The April Employment release confirmed continued growth in total and private employment. My observations: some modest downward revisions, and some sectoral trends diverge.
Figure 1 depicts the estimates by vintages for the past five releases. In general, the revisions are downward.
Figure 1: Nonfarm payroll employment, 000’s, seasonally adjusted, from December 2014 release (blue), January 2015 (red), February 2015 (green), March 2015 (black), and April 2015 (teal). Source: BLS various releases via FRED.
Next, it’s of interest to examine the trends in two sectors that have faced headwinds: oil and gas extraction and manufacturing. The former has definitely declined, but back to levels seen in March 2014. (Obviously, this series does not include effects on ancillary activities, including construction.). The latter has flattened out.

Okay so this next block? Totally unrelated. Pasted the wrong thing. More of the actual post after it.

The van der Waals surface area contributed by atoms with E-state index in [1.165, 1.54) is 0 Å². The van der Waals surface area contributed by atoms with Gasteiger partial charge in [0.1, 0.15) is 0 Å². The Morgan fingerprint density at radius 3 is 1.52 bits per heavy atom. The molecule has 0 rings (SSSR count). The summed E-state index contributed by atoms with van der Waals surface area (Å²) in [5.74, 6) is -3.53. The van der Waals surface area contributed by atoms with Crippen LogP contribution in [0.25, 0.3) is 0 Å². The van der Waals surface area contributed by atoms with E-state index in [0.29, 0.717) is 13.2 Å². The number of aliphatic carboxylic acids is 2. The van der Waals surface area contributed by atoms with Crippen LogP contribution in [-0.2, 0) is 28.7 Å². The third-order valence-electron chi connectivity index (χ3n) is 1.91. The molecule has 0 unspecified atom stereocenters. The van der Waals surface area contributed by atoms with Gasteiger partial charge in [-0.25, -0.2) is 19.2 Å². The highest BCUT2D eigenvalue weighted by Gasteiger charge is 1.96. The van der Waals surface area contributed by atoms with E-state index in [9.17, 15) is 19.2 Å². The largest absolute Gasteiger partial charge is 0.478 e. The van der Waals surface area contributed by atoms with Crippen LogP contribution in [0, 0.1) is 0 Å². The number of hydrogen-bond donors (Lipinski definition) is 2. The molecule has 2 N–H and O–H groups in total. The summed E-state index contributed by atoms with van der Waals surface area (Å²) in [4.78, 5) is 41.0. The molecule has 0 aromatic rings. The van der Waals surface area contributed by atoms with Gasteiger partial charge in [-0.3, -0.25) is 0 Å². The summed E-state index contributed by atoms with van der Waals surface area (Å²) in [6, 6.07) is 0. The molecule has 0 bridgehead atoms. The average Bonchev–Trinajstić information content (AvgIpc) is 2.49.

Figure 2: Employment in manufacturing (blue, left scale), and in oil and gas extraction (red, right scale). Source: BLS April release via FRED.
Since employment in manufacturing exhibits an overall downward trend over time due to above-economy-wide average productivity growth, it’s useful to compare to manufacturing production. Figure 3 confirms that output has also flattened out, likely due in important part to the effect of the dollar’s appreciation (see this post).
Figure 3: Log manufacturing employment (blue) and log manufacturing production (red), both seasonally adjusted, and normalized to 2009M06=0. Source: BLS April release and Federal Reserve, both via FRED, and author’s calculations.